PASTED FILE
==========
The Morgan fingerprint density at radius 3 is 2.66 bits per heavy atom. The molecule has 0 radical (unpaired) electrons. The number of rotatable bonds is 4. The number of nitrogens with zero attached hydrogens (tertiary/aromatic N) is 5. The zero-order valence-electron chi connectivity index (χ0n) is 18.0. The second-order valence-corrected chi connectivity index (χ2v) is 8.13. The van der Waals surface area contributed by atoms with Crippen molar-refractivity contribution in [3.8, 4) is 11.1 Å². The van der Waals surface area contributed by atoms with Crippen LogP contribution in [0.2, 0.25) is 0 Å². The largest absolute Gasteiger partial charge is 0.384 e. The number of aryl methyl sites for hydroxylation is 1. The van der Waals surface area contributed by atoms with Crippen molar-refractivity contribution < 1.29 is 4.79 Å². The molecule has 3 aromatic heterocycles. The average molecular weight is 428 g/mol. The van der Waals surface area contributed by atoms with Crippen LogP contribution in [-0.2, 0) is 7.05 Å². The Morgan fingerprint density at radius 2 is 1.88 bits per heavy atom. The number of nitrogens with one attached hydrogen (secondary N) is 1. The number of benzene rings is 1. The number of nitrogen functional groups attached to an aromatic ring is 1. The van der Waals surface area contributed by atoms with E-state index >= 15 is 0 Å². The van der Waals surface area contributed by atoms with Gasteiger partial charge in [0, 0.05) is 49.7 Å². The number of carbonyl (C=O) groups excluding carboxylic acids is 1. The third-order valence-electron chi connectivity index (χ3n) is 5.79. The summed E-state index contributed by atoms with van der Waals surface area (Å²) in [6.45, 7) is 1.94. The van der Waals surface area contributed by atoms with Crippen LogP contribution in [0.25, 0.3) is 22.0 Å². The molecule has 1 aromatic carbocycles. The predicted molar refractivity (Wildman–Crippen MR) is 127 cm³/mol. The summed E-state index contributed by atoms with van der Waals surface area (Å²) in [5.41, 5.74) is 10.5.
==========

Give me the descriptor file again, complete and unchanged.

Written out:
The Morgan fingerprint density at radius 3 is 2.66 bits per heavy atom. The molecule has 0 radical (unpaired) electrons. The number of rotatable bonds is 4. The number of nitrogens with zero attached hydrogens (tertiary/aromatic N) is 5. The zero-order valence-electron chi connectivity index (χ0n) is 18.0. The second-order valence-corrected chi connectivity index (χ2v) is 8.13. The van der Waals surface area contributed by atoms with Crippen molar-refractivity contribution in [3.8, 4) is 11.1 Å². The van der Waals surface area contributed by atoms with Crippen LogP contribution in [0.2, 0.25) is 0 Å². The largest absolute Gasteiger partial charge is 0.384 e. The number of aryl methyl sites for hydroxylation is 1. The van der Waals surface area contributed by atoms with Crippen molar-refractivity contribution < 1.29 is 4.79 Å². The molecule has 3 aromatic heterocycles. The average molecular weight is 428 g/mol. The van der Waals surface area contributed by atoms with Crippen LogP contribution in [-0.2, 0) is 7.05 Å². The Morgan fingerprint density at radius 2 is 1.88 bits per heavy atom. The number of nitrogens with one attached hydrogen (secondary N) is 1. The number of benzene rings is 1. The number of nitrogen functional groups attached to an aromatic ring is 1. The van der Waals surface area contributed by atoms with E-state index >= 15 is 0 Å². The van der Waals surface area contributed by atoms with Gasteiger partial charge in [0, 0.05) is 49.7 Å². The number of carbonyl (C=O) groups excluding carboxylic acids is 1. The third-order valence-electron chi connectivity index (χ3n) is 5.79. The summed E-state index contributed by atoms with van der Waals surface area (Å²) in [6.45, 7) is 1.94. The van der Waals surface area contributed by atoms with Crippen LogP contribution in [0.25, 0.3) is 22.0 Å². The molecule has 1 aromatic carbocycles. The predicted molar refractivity (Wildman–Crippen MR) is 127 cm³/mol. The summed E-state index contributed by atoms with van der Waals surface area (Å²) in [5.41, 5.74) is 10.5.